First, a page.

Republic P-74D TwinBolt
The Republic P-74 TwinBolt was based on the Republic P-47 Thunderbolt and was originally designed as a long-range escort fighter for the Boeing B-29 Superfortress in World War II. In March 1942, the USAAF placed an order for two P-74 prototypes as a heavy fighter comprised of two P-47 Thunderbolt fuselages joined by a new centre section. The first flight was in June 1943. First trials showed that the fuselages needed to be lengthened to achieve stability. The first YP-74A prototypes with a lengthened fuselage flew in January 1944.
Small numbers were deployed in the pacific at the end of 1944 but even though heavily armed, the aircraft were not manoeuvrable enough in dogfights against the Japanese fighters. Most P-74s were withdrawn in 1945.
In the post-war era, Strategic Air Command used the planes as a long-range escort fighter. Radar-equipped F-74s were used extensively by the Air Defense Command as replacements for the Northrop P-61 Black Widow as all-weather day/night interceptors. During the Korean War, Japan-based F-74s were among the first USAF aircraft to operate over Korea. The first three North Korean aircraft destroyed by U.S. forces were shot down by F-74s, the first being a North-Korean Yak-11 downed over Gimpo Airfield by the USAF 68th Fighter Squadron.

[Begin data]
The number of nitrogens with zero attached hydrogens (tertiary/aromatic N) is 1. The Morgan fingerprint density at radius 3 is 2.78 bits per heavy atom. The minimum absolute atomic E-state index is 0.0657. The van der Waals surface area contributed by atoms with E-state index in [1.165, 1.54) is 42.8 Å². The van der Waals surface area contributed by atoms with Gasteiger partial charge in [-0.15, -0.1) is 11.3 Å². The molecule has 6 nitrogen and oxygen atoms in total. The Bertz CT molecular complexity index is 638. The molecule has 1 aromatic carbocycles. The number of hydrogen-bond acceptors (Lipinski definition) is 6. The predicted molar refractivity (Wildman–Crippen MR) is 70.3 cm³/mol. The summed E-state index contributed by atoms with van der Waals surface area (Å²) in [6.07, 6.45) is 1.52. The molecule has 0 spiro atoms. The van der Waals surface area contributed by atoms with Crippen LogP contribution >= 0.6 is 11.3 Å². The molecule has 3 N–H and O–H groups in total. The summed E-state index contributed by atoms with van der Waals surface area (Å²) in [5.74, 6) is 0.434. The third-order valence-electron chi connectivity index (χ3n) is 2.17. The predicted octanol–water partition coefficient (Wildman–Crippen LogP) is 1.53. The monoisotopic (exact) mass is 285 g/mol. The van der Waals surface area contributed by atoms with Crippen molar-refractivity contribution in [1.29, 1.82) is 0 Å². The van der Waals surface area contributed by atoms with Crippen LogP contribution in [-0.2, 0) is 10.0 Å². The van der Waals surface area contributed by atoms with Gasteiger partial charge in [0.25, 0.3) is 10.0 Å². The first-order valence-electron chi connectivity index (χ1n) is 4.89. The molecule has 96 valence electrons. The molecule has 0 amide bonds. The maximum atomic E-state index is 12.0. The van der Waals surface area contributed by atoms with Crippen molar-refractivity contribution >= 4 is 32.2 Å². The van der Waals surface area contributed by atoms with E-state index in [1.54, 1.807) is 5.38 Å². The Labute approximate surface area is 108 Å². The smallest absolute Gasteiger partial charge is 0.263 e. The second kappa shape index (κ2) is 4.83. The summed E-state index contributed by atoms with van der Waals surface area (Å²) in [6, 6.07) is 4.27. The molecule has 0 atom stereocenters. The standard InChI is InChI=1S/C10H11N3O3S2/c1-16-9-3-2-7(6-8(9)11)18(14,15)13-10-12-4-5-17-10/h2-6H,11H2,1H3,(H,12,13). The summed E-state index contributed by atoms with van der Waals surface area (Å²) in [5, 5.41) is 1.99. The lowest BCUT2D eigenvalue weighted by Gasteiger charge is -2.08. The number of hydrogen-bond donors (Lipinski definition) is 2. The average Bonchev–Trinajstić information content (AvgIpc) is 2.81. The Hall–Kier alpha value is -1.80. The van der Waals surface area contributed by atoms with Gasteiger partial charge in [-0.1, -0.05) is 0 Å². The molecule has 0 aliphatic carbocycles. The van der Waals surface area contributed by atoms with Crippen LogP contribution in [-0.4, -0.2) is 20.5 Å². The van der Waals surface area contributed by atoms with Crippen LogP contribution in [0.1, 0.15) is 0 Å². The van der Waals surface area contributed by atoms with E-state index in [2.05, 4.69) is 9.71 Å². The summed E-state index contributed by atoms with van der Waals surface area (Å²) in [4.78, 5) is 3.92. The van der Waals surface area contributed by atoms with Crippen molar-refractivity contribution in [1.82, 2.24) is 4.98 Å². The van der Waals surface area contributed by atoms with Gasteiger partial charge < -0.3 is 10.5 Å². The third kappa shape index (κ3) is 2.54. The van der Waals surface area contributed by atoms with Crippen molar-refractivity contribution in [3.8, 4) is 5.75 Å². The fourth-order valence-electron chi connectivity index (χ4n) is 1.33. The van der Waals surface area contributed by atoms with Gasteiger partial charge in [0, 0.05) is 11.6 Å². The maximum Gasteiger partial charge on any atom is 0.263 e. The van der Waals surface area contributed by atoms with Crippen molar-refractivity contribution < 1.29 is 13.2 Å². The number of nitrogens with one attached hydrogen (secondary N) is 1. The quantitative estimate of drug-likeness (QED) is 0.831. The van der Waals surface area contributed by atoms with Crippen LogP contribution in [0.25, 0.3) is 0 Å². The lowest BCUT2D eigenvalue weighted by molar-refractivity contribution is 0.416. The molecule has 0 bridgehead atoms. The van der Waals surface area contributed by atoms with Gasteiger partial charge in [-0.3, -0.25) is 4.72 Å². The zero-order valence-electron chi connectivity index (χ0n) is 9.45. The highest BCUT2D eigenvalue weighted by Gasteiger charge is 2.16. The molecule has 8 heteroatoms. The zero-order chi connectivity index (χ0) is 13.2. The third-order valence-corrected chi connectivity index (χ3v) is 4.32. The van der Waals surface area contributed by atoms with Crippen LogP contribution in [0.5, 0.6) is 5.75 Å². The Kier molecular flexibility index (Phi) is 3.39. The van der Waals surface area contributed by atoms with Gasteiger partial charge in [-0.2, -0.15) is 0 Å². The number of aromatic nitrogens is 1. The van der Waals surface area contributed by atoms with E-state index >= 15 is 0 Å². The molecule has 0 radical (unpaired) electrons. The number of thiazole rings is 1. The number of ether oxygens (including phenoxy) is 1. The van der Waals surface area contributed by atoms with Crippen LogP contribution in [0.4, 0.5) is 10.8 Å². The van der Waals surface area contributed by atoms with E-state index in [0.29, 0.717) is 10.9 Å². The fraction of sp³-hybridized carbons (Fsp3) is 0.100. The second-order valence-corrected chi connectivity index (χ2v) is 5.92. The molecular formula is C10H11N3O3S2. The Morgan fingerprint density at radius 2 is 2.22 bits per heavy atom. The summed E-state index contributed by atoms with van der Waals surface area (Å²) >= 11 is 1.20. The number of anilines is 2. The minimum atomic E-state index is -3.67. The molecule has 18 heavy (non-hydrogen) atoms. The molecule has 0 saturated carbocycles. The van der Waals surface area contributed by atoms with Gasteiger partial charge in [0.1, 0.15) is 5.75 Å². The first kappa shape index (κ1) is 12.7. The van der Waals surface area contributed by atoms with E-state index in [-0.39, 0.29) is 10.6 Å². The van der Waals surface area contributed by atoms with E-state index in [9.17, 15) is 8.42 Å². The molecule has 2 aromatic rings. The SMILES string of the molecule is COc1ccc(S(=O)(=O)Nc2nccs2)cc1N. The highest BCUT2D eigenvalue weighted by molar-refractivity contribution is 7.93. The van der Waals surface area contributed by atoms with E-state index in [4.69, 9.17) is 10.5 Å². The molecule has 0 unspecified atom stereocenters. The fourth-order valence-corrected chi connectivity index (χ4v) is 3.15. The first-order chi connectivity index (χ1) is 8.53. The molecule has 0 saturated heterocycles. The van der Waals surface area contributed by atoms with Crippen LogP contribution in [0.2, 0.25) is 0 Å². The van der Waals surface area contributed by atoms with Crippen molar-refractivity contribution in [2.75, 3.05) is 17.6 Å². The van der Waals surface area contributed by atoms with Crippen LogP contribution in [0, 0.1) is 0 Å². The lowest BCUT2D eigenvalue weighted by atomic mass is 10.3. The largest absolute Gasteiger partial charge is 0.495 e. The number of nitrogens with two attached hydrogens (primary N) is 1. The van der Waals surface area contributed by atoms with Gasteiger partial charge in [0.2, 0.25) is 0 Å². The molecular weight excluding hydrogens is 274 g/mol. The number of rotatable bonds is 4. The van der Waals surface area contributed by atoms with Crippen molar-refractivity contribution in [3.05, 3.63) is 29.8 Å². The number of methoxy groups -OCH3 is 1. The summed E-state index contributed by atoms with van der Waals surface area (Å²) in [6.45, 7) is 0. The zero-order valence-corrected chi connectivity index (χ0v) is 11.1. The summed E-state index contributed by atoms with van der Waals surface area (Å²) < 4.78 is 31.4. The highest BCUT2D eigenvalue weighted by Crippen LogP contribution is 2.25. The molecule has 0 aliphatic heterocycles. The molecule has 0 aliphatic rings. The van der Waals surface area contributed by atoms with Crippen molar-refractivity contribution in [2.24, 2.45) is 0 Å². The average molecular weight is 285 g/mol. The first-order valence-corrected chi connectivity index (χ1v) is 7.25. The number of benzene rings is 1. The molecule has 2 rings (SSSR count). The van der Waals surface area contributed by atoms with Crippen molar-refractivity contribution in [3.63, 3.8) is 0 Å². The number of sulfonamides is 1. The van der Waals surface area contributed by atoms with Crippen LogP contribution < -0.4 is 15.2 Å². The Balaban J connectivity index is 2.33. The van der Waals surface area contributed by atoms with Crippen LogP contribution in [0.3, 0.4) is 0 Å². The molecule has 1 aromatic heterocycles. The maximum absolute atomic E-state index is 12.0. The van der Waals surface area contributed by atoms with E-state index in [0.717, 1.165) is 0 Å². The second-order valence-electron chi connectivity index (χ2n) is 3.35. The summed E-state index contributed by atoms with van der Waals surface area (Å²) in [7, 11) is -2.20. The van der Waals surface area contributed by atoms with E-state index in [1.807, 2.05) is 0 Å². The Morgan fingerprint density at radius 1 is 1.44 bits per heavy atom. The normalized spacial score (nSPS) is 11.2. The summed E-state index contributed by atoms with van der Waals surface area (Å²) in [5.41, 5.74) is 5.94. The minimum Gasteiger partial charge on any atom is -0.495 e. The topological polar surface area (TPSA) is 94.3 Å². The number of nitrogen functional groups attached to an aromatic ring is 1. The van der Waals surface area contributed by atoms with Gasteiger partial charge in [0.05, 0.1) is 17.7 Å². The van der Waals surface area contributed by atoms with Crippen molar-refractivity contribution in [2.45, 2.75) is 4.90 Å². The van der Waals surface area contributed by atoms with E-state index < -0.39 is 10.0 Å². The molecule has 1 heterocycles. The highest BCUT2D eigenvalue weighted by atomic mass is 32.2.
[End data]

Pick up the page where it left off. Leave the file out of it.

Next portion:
1951 was the last full year of F-74 operations in Korea, as they were gradually replaced by the jet-powered F-94 Starfire. USAF claimed the TwinBolts destroyed 20 enemy aircraft, four in the air and 16 on the ground during the conflict.
Model: 2 x Academy P-47D 1/72